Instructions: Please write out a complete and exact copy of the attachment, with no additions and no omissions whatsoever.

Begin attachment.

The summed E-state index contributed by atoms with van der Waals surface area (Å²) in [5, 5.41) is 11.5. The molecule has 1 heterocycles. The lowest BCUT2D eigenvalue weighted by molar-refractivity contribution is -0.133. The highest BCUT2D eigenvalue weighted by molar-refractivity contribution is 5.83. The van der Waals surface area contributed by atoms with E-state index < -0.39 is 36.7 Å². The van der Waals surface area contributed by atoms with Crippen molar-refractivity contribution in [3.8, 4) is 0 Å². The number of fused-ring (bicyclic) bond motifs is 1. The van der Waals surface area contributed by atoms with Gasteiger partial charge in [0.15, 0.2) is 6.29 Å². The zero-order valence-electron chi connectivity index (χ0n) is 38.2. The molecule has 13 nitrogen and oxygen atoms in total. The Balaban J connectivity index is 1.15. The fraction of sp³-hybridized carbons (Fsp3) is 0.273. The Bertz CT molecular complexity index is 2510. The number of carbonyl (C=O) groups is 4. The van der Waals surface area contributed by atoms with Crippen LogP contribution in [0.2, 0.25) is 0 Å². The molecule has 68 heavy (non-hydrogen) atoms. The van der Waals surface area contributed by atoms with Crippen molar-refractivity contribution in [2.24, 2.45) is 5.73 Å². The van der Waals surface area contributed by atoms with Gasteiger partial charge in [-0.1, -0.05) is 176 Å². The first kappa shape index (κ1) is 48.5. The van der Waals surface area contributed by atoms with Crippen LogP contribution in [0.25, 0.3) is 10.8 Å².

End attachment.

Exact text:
The summed E-state index contributed by atoms with van der Waals surface area (Å²) in [5, 5.41) is 11.5. The molecule has 1 heterocycles. The lowest BCUT2D eigenvalue weighted by molar-refractivity contribution is -0.133. The highest BCUT2D eigenvalue weighted by molar-refractivity contribution is 5.83. The van der Waals surface area contributed by atoms with E-state index < -0.39 is 36.7 Å². The van der Waals surface area contributed by atoms with Crippen molar-refractivity contribution in [3.8, 4) is 0 Å². The number of fused-ring (bicyclic) bond motifs is 1. The van der Waals surface area contributed by atoms with Gasteiger partial charge in [0.15, 0.2) is 6.29 Å². The zero-order valence-electron chi connectivity index (χ0n) is 38.2. The molecule has 13 nitrogen and oxygen atoms in total. The Balaban J connectivity index is 1.15. The fraction of sp³-hybridized carbons (Fsp3) is 0.273. The Bertz CT molecular complexity index is 2510. The number of carbonyl (C=O) groups is 4. The van der Waals surface area contributed by atoms with Crippen LogP contribution in [0.2, 0.25) is 0 Å². The molecule has 68 heavy (non-hydrogen) atoms. The van der Waals surface area contributed by atoms with Crippen molar-refractivity contribution in [2.24, 2.45) is 5.73 Å². The van der Waals surface area contributed by atoms with Gasteiger partial charge in [-0.1, -0.05) is 176 Å². The first kappa shape index (κ1) is 48.5. The van der Waals surface area contributed by atoms with Crippen LogP contribution in [0.25, 0.3) is 10.8 Å².